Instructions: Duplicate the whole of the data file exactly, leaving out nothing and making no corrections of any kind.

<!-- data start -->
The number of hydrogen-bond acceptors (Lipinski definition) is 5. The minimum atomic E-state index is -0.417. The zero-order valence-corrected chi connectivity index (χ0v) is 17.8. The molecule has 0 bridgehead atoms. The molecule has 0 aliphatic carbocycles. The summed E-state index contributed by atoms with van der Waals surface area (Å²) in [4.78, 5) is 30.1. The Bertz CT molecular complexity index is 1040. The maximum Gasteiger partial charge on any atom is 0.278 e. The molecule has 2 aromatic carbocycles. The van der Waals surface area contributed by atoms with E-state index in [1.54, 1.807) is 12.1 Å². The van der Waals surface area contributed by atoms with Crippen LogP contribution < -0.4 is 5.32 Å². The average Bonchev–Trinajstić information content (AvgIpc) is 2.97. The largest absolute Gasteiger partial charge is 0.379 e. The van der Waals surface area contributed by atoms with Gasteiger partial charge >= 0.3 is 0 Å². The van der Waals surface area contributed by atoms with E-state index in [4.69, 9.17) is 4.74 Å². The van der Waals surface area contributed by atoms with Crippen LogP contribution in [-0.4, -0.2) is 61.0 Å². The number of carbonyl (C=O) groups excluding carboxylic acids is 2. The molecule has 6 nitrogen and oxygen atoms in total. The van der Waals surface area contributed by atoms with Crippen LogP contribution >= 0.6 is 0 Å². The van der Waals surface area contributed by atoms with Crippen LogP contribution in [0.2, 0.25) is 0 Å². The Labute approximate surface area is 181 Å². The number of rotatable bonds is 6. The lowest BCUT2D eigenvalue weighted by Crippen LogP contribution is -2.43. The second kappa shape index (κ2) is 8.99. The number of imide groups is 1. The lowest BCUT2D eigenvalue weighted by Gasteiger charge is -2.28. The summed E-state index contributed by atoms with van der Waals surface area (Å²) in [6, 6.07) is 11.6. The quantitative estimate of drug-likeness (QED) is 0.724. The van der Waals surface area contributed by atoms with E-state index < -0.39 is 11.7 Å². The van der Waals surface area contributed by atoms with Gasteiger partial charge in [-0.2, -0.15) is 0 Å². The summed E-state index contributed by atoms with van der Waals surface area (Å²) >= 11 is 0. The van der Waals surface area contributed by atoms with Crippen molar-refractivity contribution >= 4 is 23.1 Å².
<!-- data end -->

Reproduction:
The number of hydrogen-bond acceptors (Lipinski definition) is 5. The minimum atomic E-state index is -0.417. The zero-order valence-corrected chi connectivity index (χ0v) is 17.8. The molecule has 0 bridgehead atoms. The molecule has 0 aliphatic carbocycles. The summed E-state index contributed by atoms with van der Waals surface area (Å²) in [4.78, 5) is 30.1. The Bertz CT molecular complexity index is 1040. The maximum Gasteiger partial charge on any atom is 0.278 e. The molecule has 2 aromatic carbocycles. The van der Waals surface area contributed by atoms with E-state index in [1.54, 1.807) is 12.1 Å². The van der Waals surface area contributed by atoms with Crippen LogP contribution < -0.4 is 5.32 Å². The average Bonchev–Trinajstić information content (AvgIpc) is 2.97. The largest absolute Gasteiger partial charge is 0.379 e. The van der Waals surface area contributed by atoms with Gasteiger partial charge >= 0.3 is 0 Å². The van der Waals surface area contributed by atoms with E-state index in [4.69, 9.17) is 4.74 Å². The van der Waals surface area contributed by atoms with Crippen LogP contribution in [-0.4, -0.2) is 61.0 Å². The number of carbonyl (C=O) groups excluding carboxylic acids is 2. The molecule has 6 nitrogen and oxygen atoms in total. The van der Waals surface area contributed by atoms with Crippen LogP contribution >= 0.6 is 0 Å². The van der Waals surface area contributed by atoms with Crippen LogP contribution in [0.2, 0.25) is 0 Å². The Labute approximate surface area is 181 Å². The number of rotatable bonds is 6. The lowest BCUT2D eigenvalue weighted by Crippen LogP contribution is -2.43. The second kappa shape index (κ2) is 8.99. The number of imide groups is 1. The lowest BCUT2D eigenvalue weighted by Gasteiger charge is -2.28. The summed E-state index contributed by atoms with van der Waals surface area (Å²) in [6, 6.07) is 11.6. The quantitative estimate of drug-likeness (QED) is 0.724. The van der Waals surface area contributed by atoms with E-state index < -0.39 is 11.7 Å². The van der Waals surface area contributed by atoms with Gasteiger partial charge in [-0.2, -0.15) is 0 Å². The summed E-state index contributed by atoms with van der Waals surface area (Å²) >= 11 is 0. The van der Waals surface area contributed by atoms with Crippen molar-refractivity contribution >= 4 is 23.1 Å².